Tuesday, 16 October 2012

Naming of Parts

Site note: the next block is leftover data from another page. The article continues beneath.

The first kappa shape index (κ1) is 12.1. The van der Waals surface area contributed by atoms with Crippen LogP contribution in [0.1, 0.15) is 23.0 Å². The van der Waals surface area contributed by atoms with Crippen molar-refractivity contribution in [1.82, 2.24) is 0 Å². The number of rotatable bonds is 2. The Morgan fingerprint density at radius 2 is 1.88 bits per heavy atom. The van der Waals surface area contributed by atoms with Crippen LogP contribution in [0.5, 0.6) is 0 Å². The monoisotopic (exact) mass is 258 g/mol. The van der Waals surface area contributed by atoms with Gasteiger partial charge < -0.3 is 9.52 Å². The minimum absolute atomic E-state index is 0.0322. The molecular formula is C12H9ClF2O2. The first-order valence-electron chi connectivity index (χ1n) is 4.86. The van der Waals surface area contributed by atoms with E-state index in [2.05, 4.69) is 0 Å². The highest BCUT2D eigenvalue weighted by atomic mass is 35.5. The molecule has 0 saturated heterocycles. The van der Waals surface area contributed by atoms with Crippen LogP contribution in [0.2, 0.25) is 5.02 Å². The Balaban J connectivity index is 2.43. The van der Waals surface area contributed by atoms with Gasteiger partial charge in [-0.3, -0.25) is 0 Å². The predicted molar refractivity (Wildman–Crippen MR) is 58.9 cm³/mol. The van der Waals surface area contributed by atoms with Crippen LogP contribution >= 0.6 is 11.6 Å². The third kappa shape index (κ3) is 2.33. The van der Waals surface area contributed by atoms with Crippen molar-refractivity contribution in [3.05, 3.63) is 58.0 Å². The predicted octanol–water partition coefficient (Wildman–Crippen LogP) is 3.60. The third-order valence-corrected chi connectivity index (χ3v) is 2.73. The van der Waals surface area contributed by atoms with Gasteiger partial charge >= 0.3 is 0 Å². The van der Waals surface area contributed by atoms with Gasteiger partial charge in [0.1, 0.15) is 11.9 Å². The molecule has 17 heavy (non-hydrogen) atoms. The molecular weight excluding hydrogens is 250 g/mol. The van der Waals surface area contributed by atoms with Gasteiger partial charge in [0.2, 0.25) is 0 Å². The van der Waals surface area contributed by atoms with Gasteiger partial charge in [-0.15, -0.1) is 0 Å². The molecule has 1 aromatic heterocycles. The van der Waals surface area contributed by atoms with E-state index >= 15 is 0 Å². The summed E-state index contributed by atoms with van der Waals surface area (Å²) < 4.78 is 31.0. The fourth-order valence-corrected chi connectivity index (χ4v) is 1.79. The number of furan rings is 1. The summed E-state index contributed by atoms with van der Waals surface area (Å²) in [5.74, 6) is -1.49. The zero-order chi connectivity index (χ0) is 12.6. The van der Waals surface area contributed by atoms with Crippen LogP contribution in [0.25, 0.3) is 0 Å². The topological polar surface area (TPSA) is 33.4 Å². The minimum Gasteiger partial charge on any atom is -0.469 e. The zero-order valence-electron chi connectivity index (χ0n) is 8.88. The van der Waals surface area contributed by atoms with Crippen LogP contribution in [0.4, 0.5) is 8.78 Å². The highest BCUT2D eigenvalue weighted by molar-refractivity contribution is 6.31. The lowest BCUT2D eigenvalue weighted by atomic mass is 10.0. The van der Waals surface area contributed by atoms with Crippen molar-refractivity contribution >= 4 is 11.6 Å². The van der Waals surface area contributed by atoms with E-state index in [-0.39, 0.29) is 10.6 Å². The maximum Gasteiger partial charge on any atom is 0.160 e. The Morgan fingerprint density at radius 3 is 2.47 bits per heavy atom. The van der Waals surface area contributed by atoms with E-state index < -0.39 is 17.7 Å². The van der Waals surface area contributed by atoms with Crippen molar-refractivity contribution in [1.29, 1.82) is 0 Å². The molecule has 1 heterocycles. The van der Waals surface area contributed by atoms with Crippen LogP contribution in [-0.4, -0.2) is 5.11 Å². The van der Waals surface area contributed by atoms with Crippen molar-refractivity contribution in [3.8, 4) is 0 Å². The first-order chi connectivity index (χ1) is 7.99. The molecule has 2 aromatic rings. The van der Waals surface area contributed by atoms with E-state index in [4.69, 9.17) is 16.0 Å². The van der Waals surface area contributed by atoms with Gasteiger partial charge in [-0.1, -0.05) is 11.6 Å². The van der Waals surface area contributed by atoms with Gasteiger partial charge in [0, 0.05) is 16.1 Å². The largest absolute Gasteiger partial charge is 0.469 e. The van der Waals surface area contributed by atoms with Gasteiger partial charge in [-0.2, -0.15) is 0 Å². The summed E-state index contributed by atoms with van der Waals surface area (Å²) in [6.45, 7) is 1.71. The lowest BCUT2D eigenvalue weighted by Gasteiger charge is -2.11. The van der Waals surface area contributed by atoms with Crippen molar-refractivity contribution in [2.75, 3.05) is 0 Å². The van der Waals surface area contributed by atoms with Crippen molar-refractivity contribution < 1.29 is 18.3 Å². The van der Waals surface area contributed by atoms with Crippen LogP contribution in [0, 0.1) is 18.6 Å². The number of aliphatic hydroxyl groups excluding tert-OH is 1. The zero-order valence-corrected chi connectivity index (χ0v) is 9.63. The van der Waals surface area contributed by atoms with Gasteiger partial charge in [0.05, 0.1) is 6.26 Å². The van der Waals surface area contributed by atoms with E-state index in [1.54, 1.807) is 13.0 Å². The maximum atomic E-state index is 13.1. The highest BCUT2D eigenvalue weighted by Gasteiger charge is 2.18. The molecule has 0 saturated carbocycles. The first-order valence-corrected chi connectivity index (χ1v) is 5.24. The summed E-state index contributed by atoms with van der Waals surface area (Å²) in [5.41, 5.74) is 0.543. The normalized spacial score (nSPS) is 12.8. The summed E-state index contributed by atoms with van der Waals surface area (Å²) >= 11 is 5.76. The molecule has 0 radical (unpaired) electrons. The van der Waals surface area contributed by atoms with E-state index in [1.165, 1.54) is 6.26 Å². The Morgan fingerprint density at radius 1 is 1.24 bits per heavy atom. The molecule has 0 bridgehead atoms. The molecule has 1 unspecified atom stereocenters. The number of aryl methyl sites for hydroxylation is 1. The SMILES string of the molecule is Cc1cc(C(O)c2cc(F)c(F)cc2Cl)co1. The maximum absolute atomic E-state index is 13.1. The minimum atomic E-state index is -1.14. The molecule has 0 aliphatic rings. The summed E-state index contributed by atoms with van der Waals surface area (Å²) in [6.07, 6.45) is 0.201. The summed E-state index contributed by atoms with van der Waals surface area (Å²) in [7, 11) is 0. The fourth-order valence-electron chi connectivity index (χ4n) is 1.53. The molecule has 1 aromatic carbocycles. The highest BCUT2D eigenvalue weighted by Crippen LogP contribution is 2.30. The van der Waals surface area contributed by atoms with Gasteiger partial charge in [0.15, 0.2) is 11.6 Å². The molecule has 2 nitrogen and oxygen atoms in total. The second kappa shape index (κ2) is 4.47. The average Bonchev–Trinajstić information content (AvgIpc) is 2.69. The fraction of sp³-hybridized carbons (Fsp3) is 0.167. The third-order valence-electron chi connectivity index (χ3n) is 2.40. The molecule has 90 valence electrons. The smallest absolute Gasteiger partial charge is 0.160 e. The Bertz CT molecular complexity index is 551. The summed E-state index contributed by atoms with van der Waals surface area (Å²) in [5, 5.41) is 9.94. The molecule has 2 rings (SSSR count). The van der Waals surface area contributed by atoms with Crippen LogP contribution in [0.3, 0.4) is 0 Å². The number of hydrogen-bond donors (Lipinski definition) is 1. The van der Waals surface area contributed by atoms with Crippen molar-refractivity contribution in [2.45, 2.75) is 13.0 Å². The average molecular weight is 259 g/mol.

So, what if you can't tell your left from your right? Or up from down on the piano keyboard. It seemed fairly obvious to me that one of my adult learners, Joan, would have to become more dependent than before on fingering marks in the music. But what if you can't tell your one from your five as far as fingers are concerned? I decided to go back to the way I began to learn more than forty years ago. Back then, you could still get piano music and tutor books using what was called English fingering. As opposed to so-called Continental fingering that uses the numbers one to five for the fingers, English fingering used to use a + sign for the thumb and number the other fingers one to four. I say 'used to use' - I expect somebody will tell me they still use it somewhere. It seemed to me a useful system for somebody with the difficulties I'm writing about to have each thumb separately marked and certainly better than having numbers tattooed on your hands - that was the other solution that crossed my mind. I must say, even with Joan, I'm not using the full system of English fingering, so the fingers are numbered + 2, 3, 4, 5. So far, so good. All this reminded me that with Toby, who's only four, I can't talk about left and right, either. We talk about the easy hand and the peasy hand. That has the advantage of letting him think about the hands as of equal difficulty (or should that be equal ease)? In any case, it would clearly be unwise to talk about the easy hand and the difficult hand.

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